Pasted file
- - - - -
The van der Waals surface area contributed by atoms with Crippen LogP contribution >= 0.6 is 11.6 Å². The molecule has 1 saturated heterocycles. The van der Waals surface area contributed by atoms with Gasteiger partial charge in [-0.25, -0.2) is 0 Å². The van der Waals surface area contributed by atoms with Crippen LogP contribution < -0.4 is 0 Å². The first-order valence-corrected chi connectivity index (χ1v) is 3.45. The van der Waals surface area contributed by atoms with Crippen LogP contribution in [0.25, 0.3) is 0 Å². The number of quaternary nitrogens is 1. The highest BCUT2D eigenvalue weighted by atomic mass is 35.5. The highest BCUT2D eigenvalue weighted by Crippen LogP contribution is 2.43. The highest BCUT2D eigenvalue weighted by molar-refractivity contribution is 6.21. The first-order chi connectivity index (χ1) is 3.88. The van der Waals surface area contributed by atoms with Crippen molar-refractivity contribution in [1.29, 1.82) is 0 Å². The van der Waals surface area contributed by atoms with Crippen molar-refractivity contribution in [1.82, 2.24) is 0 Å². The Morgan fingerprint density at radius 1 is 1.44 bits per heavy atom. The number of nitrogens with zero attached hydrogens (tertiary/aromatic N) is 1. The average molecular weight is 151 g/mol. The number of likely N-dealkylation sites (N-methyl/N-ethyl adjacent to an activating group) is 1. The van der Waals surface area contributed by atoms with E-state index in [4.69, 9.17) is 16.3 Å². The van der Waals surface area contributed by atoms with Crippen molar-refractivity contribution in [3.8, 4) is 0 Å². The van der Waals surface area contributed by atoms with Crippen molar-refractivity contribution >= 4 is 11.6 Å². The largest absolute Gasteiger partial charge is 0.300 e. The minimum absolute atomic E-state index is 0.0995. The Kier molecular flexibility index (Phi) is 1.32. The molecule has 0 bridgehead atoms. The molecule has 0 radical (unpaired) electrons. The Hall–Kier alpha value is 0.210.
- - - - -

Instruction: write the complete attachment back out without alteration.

The van der Waals surface area contributed by atoms with Crippen LogP contribution >= 0.6 is 11.6 Å². The molecule has 1 saturated heterocycles. The van der Waals surface area contributed by atoms with Gasteiger partial charge in [-0.25, -0.2) is 0 Å². The van der Waals surface area contributed by atoms with Crippen LogP contribution < -0.4 is 0 Å². The first-order valence-corrected chi connectivity index (χ1v) is 3.45. The van der Waals surface area contributed by atoms with Crippen LogP contribution in [0.25, 0.3) is 0 Å². The number of quaternary nitrogens is 1. The highest BCUT2D eigenvalue weighted by atomic mass is 35.5. The highest BCUT2D eigenvalue weighted by Crippen LogP contribution is 2.43. The highest BCUT2D eigenvalue weighted by molar-refractivity contribution is 6.21. The first-order chi connectivity index (χ1) is 3.88. The van der Waals surface area contributed by atoms with Crippen molar-refractivity contribution in [1.29, 1.82) is 0 Å². The van der Waals surface area contributed by atoms with Crippen molar-refractivity contribution in [1.82, 2.24) is 0 Å². The Morgan fingerprint density at radius 1 is 1.44 bits per heavy atom. The number of nitrogens with zero attached hydrogens (tertiary/aromatic N) is 1. The average molecular weight is 151 g/mol. The number of likely N-dealkylation sites (N-methyl/N-ethyl adjacent to an activating group) is 1. The van der Waals surface area contributed by atoms with E-state index in [4.69, 9.17) is 16.3 Å². The van der Waals surface area contributed by atoms with Crippen molar-refractivity contribution in [3.8, 4) is 0 Å². The van der Waals surface area contributed by atoms with Crippen molar-refractivity contribution >= 4 is 11.6 Å². The largest absolute Gasteiger partial charge is 0.300 e. The minimum absolute atomic E-state index is 0.0995. The Kier molecular flexibility index (Phi) is 1.32. The molecule has 0 bridgehead atoms. The molecule has 0 radical (unpaired) electrons. The Hall–Kier alpha value is 0.210.